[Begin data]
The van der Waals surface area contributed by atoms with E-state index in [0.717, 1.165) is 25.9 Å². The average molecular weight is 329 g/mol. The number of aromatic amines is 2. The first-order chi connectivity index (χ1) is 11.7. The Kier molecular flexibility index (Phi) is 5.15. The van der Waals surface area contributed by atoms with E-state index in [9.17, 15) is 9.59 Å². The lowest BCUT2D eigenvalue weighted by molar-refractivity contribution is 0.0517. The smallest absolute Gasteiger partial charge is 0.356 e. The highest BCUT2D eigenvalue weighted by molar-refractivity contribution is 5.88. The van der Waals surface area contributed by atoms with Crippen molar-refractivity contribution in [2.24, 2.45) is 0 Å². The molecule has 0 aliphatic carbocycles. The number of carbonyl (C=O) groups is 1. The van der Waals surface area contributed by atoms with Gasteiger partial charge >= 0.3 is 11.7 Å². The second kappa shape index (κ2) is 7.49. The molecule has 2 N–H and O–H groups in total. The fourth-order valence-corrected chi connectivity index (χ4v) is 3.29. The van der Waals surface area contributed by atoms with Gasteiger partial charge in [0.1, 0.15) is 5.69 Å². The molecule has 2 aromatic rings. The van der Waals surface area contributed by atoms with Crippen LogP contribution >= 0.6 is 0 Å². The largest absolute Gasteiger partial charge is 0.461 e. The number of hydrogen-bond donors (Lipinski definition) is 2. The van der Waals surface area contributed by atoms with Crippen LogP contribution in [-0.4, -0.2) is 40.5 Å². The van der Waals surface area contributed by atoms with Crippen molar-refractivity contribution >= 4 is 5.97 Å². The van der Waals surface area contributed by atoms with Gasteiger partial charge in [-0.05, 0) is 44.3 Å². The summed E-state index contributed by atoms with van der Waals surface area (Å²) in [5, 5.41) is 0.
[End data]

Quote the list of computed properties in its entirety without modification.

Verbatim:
The van der Waals surface area contributed by atoms with E-state index in [0.717, 1.165) is 25.9 Å². The average molecular weight is 329 g/mol. The number of aromatic amines is 2. The first-order chi connectivity index (χ1) is 11.7. The Kier molecular flexibility index (Phi) is 5.15. The van der Waals surface area contributed by atoms with E-state index in [9.17, 15) is 9.59 Å². The lowest BCUT2D eigenvalue weighted by molar-refractivity contribution is 0.0517. The smallest absolute Gasteiger partial charge is 0.356 e. The highest BCUT2D eigenvalue weighted by molar-refractivity contribution is 5.88. The van der Waals surface area contributed by atoms with Crippen molar-refractivity contribution in [2.24, 2.45) is 0 Å². The molecule has 0 aliphatic carbocycles. The number of carbonyl (C=O) groups is 1. The van der Waals surface area contributed by atoms with Gasteiger partial charge >= 0.3 is 11.7 Å². The second kappa shape index (κ2) is 7.49. The molecule has 2 N–H and O–H groups in total. The fourth-order valence-corrected chi connectivity index (χ4v) is 3.29. The van der Waals surface area contributed by atoms with Gasteiger partial charge in [0.1, 0.15) is 5.69 Å². The molecule has 2 aromatic rings. The van der Waals surface area contributed by atoms with Crippen LogP contribution >= 0.6 is 0 Å². The largest absolute Gasteiger partial charge is 0.461 e. The number of hydrogen-bond donors (Lipinski definition) is 2. The van der Waals surface area contributed by atoms with Crippen LogP contribution in [-0.4, -0.2) is 40.5 Å². The van der Waals surface area contributed by atoms with Crippen molar-refractivity contribution >= 4 is 5.97 Å². The van der Waals surface area contributed by atoms with Gasteiger partial charge in [-0.05, 0) is 44.3 Å². The summed E-state index contributed by atoms with van der Waals surface area (Å²) in [5, 5.41) is 0.